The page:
As a silent but necessary partner, adjuvants can't be ignored by biotech vaccine developers who have to choose among competing candidates to provide the immune stimulant required to make the vaccines work.

Adjuvant developers Cambridge Biotech Corp. (CBCX), CytRx Corp. (CYTR) and Ribi ImmunoChem Research Inc. (RIBI) are adding proprietary products to the short list of non-proprietary compounds, which they hope become the adjuvants of choice for as many vaccines as possible.

But competition is complicated by the fact that many vaccine companies also are working on their own adjuvants for in-house use. Companies in that category include Chiron Corp. (CHIR), MedImmune Inc. (MEDI) and Genelabs Technologies Inc. (GNLB).

In addition, compounds such as liposomes also have potential as adjuvants. The Liposome Co.'s TLC A-60 is being tested as part of a research collaboration with Merck in an HIV vaccine being developed with Repligen Corp. (RGEN). Wyeth-Ayerst has licensed it for use in an influenza vaccine, which is in advanced preclinical development.

Companies such as Genentech Inc. (GNE) are ranging widely in the search for the best antigen. "We've looked at about a dozen different adjuvants, including QS-21, alum, some polymer-based adjuvants, Freund's and incomplete Freund's," said GNE senior scientist Mike Powell.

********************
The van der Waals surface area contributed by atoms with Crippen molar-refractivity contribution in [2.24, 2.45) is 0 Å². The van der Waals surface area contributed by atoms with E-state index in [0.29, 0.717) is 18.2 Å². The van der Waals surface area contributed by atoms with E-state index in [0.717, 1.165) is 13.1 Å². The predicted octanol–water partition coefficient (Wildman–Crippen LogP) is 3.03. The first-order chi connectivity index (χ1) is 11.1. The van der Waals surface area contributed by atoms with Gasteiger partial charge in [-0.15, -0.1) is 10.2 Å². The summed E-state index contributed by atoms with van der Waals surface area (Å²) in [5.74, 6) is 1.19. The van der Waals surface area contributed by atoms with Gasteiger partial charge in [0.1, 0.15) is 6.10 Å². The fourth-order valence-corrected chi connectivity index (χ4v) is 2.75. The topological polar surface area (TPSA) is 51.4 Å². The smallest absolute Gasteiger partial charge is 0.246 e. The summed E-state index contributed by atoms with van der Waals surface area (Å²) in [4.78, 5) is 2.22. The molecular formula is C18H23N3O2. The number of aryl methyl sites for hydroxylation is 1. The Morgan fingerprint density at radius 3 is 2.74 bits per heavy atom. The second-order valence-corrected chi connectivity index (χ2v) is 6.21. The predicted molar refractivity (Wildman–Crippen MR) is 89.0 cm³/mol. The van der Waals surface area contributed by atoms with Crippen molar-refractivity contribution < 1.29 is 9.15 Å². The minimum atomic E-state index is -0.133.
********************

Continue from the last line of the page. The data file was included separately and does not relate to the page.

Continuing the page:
(Alum, Freund's water-in-oil emulsion with killed mycobacteria, and incompete Freund's water-in-oil emulsion are in the non-proprietary group.)

GNE is in Phase II trials of its gp120 AIDS vaccine with alum and CBCX's QS-21. Mouse data presented by GNE at the Berlin AIDS conference indicated that QS-21 promoted a better cytotoxic T lymphocyte response than alum. Guinea pig data showed that to produce the same amount of antibody titers, 500- to 1,000-fold less gp120 was needed when using QS-21 versus alum.

Learning from guinea pigs

Other companies have gone inside to produce an effective adjuvant. CHIR developed MF59, an oil and water emulsion (microfluidized squalene), for its own